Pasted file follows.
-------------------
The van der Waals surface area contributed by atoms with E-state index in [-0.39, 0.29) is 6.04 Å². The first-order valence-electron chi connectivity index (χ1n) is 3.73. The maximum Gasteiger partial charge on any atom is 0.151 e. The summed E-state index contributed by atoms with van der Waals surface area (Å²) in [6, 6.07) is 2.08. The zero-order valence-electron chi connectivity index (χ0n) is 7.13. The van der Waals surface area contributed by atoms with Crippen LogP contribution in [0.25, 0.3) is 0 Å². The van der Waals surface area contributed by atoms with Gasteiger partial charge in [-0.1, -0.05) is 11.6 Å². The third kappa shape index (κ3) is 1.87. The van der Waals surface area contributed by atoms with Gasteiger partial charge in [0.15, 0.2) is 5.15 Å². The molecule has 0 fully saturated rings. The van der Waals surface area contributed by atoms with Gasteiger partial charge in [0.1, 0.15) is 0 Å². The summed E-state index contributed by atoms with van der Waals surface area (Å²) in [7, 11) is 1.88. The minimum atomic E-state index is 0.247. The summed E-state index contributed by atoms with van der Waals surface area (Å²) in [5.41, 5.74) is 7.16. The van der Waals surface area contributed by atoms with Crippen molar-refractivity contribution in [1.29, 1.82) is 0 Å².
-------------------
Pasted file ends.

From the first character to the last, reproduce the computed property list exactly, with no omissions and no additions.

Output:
The van der Waals surface area contributed by atoms with E-state index in [-0.39, 0.29) is 6.04 Å². The first-order valence-electron chi connectivity index (χ1n) is 3.73. The maximum Gasteiger partial charge on any atom is 0.151 e. The summed E-state index contributed by atoms with van der Waals surface area (Å²) in [6, 6.07) is 2.08. The zero-order valence-electron chi connectivity index (χ0n) is 7.13. The van der Waals surface area contributed by atoms with Crippen LogP contribution in [0.25, 0.3) is 0 Å². The van der Waals surface area contributed by atoms with Gasteiger partial charge in [-0.1, -0.05) is 11.6 Å². The third kappa shape index (κ3) is 1.87. The van der Waals surface area contributed by atoms with Gasteiger partial charge in [0.15, 0.2) is 5.15 Å². The molecule has 0 fully saturated rings. The van der Waals surface area contributed by atoms with Gasteiger partial charge in [0.1, 0.15) is 0 Å². The summed E-state index contributed by atoms with van der Waals surface area (Å²) in [7, 11) is 1.88. The minimum atomic E-state index is 0.247. The summed E-state index contributed by atoms with van der Waals surface area (Å²) in [5.41, 5.74) is 7.16. The van der Waals surface area contributed by atoms with Crippen molar-refractivity contribution in [1.29, 1.82) is 0 Å².